Muslims, Dalits and backwards are the predominant castes in Ghosi. Disenchanted with the politics of the Congress and Samajwadi Party, they had previously shifted their loyalty to the BJP. Nevertheless, it was not their ultimate choice and it is manifest in their consolidating behind the Indian National Developmental Inclusive Alliance, or I.N.D.I.A. at the first ever opportunity that came across.
Though the rightist RSS has been trying to create an impression at the international level that the centrist and democratic forces have completely become irrelevant in India, the BJP losing the electoral battle of Ghosi would make the foreign powers, attending the G20 summit, to take a fresh look. In fact, this has been causing much concern in the RSS. Sources maintain that the three-day national annual coordination meet, to begin on September 14 in Pune, will have in-depth discussion on the defeat. Bhagwat did not expect this. Quite interestingly, the senior RSS leaders, who do not approve of Bhagwat’s style of functioning, are happy at the prospect that the Ghosi defeat would force the RSS to amend its political approach. Besides Bhagwat, the Pune meet will be attended by RSS general secretary Dattatreya Hosabale, all five joint general secretaries, including Arun Kumar – its pointsman in the BJP – and other prominent functionaries.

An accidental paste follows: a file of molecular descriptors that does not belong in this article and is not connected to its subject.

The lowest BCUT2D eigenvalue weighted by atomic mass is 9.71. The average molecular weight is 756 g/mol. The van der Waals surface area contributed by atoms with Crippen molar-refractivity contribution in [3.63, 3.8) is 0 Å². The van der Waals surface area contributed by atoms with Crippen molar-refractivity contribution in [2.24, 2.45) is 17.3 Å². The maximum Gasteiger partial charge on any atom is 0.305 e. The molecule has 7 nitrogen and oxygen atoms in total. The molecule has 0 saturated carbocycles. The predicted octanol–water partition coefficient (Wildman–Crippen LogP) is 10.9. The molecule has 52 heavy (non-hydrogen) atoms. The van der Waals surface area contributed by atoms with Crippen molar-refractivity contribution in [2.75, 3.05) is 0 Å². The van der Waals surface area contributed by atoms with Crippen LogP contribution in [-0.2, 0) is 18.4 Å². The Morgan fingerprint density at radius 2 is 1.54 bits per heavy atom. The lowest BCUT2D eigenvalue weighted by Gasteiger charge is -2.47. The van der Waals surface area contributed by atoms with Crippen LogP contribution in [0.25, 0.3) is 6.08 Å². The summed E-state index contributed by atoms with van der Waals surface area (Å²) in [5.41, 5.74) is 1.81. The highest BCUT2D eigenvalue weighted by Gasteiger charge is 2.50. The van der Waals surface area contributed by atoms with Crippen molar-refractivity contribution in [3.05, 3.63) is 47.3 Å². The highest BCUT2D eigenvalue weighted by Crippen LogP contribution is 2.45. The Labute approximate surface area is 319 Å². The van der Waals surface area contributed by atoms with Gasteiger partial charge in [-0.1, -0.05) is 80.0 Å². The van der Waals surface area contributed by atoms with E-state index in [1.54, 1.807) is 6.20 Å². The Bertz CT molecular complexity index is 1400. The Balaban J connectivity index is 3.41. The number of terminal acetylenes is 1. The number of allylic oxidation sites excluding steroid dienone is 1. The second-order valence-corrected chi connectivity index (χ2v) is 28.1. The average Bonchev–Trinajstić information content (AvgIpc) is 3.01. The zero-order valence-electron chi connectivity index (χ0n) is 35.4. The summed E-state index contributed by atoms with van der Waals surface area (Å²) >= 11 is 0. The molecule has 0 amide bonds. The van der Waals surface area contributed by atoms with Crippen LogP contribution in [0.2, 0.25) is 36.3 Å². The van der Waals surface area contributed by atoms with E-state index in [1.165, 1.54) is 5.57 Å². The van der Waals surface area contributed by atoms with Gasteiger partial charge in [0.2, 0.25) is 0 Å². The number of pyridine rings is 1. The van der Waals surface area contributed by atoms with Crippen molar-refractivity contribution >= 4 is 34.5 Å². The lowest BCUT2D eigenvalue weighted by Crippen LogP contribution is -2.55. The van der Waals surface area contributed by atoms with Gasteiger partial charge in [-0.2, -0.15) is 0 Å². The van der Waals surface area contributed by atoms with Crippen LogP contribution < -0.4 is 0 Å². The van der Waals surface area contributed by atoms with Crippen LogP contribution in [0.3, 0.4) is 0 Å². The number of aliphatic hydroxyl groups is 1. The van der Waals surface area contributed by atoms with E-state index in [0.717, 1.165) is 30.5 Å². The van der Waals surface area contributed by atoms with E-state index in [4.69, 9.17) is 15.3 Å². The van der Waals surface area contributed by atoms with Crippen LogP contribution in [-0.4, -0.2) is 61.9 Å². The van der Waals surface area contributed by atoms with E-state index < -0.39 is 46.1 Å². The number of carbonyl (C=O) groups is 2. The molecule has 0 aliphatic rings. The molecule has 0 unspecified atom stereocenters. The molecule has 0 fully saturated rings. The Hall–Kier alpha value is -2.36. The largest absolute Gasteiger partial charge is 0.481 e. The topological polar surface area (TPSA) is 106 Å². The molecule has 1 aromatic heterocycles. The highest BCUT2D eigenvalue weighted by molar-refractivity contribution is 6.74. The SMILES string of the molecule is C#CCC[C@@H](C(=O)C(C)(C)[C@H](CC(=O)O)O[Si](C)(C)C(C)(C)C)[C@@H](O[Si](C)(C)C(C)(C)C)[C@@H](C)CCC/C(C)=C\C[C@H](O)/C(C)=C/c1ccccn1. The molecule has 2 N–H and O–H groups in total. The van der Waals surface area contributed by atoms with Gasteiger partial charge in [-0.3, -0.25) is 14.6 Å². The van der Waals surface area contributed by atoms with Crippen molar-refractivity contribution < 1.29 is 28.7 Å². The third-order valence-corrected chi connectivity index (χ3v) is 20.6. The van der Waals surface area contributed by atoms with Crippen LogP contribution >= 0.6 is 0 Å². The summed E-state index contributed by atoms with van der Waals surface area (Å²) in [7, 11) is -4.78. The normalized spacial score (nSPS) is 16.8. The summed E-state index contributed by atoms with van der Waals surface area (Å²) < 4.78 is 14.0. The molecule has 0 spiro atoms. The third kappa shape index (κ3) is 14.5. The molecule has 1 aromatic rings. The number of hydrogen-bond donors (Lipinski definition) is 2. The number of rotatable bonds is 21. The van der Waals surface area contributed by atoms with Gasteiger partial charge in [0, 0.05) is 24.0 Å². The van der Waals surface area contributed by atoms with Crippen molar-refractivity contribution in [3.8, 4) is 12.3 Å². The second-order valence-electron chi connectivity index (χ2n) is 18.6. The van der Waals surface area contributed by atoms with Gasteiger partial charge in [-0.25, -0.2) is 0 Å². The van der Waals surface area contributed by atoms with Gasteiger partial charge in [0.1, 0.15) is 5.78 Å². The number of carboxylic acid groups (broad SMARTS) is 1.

BJP chief JP Nadda and heads of other 35 RSS-inspired organisations — including the Rashtra Sevika Samiti, Vishva Hindu Parishad, Vanvasi Kalyan Ashram, Akhil Bharatiya Vidyarthi Parishad, Bharatiya Kisan Sangh, Vidya Bharti, Bharatiya Mazdoor Sangh, Sanskar Bharti, Seva Bharti and Sanskrit Bharti, among others — will also attend the meeting. As per sources, the heads of these organisations have been asked to present reports about the BJP losing four by-elections in four major states.